Brexit campaigners 'economically illiterate and dishonest', says George Osborne

'At least that’s an honest debate. What is not honest and what is economically illiterate is to say we can have all the economic benefits of being in the EU and at the same time leave'

Charlie Cooper
Whitehall Correspondent
@charliecooper8
Monday 18 April 2016 09:31
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Mr Osborne launched his strongest attack yet on the arguments put forward by the Leave campaign
Mr Osborne launched his strongest attack yet on the arguments put forward by the Leave campaign

Brexit campaigners who argue the UK could get a better trade deal with Europe outside of the EU are “economically illiterate” and dishonest, the Chancellor has claimed.

Singling out London Mayor Boris Johnson for advocating a “Canada-style” deal with Europe, which a Treasury analysis will claim would cost every UK household £4,300 by 2030, George Osborne said it was “not credible” to think Britain could maintain all the benefits of EU membership with none of the obligations.

His intervention came ahead of the publication of the Treasury’s assessment of the economic implications of EU membership and the likely impact of Brexit.

The analysis is expected to say the UK economy would be six per cent smaller by 2030 under a Canada-style deal, and to predict that all alternative deals would also be bad for the country's finances, taking billions out of public spending.

The claims have been dismissed by Leave campaigners as politically motivated.

The Eurosceptic Conservative MP John Redwood said the Treasury’s document was “absurd”, criticised Government officials for having “degenerated” to the point of producing it, and suggested that those warning of the possible economic costs of Brexit were in a "conspiracy to get us to stay in the EU”.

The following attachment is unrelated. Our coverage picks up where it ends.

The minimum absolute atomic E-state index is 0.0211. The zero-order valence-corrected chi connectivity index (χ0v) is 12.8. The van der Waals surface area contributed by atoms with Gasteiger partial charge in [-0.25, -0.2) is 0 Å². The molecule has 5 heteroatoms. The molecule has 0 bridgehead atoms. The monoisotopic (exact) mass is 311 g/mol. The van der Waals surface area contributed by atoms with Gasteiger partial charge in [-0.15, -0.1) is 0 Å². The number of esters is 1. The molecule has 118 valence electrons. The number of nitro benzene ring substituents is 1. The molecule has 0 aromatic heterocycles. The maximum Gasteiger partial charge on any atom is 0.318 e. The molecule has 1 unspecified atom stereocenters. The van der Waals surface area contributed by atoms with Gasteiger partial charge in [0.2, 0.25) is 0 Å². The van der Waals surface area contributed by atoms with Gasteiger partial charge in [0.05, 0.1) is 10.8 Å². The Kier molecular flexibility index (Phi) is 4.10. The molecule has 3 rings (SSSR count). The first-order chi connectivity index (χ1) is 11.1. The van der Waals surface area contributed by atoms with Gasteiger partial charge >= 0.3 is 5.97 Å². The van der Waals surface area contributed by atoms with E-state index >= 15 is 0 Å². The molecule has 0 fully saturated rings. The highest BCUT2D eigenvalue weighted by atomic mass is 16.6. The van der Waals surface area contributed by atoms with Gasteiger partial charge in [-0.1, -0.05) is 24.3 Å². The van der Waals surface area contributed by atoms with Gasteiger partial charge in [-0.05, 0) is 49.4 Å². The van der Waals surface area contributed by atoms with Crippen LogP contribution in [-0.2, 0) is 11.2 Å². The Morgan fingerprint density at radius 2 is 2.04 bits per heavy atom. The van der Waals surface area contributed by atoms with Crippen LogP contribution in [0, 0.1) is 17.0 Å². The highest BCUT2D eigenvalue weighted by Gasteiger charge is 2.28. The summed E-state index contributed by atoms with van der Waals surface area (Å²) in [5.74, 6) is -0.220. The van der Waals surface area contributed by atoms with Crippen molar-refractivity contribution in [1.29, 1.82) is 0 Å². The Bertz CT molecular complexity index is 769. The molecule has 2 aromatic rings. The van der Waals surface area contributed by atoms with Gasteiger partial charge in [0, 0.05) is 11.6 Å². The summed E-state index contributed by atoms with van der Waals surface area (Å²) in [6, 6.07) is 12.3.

However, speaking to BBC Radio 4’s Today programme, Mr Osborne staunchly defended the Treasury’s analysis and launched his strongest attack yet on the arguments put forward by the Leave campaign.

He said he rejected “the idea that Britain can sign up to some kind of deal where we get all the benefits of EU membership but none of the obligations or costs.”

Osborne: Britain "poorer outside EU"

“The Germans or French wouldn’t give that to us because it’s a better deal than Germany or France get,” he said. “It’s not credible. You completely misunderstand Britain’s negotiating hand if you think we could get a better deal than France or Germany.”

He added: “There are some people in this debate who say: ‘you know what, it’s a price worth paying, I know there will be a hit to economy but we’ll pay that price so Britain can go it alone’.

"At least that’s an honest debate. What is not honest and what is economically illiterate is to say we can have all the economic benefits of being in the EU and at the same time leave – that is having your cake and eating it.”

However, Mr Redwood, also appearing on the Today programme, said Britain would be better off outside the EU, but that the Leave campaign could not present “precise figures” because it was “worthless” to make economic forecasts up to 2030.

Pointing out that Treasury projections had been wrong in the past, he said: “I and others have talked to the German government – who are the leaders in all this – and Germany has made it very clear that they do not want new barriers in the way of their very successful export business to Britain.”

Challenged over the evidence of the falling value of sterling, which the Bank of England has blamed on uncertainty around the EU referendum, Mr Redwood said that no-one had linked the benefits of falling borrowing costs to Brexit.

“They always want to just blame the bad figures on Brexit and they never talk about the good figures because they’re all in this together. They’re in a conspiracy to get us to stay in the EU,” he claimed. “Who do we trust? We trust ourselves. We trust the voters. And we want our money back to spend on our priorities.”

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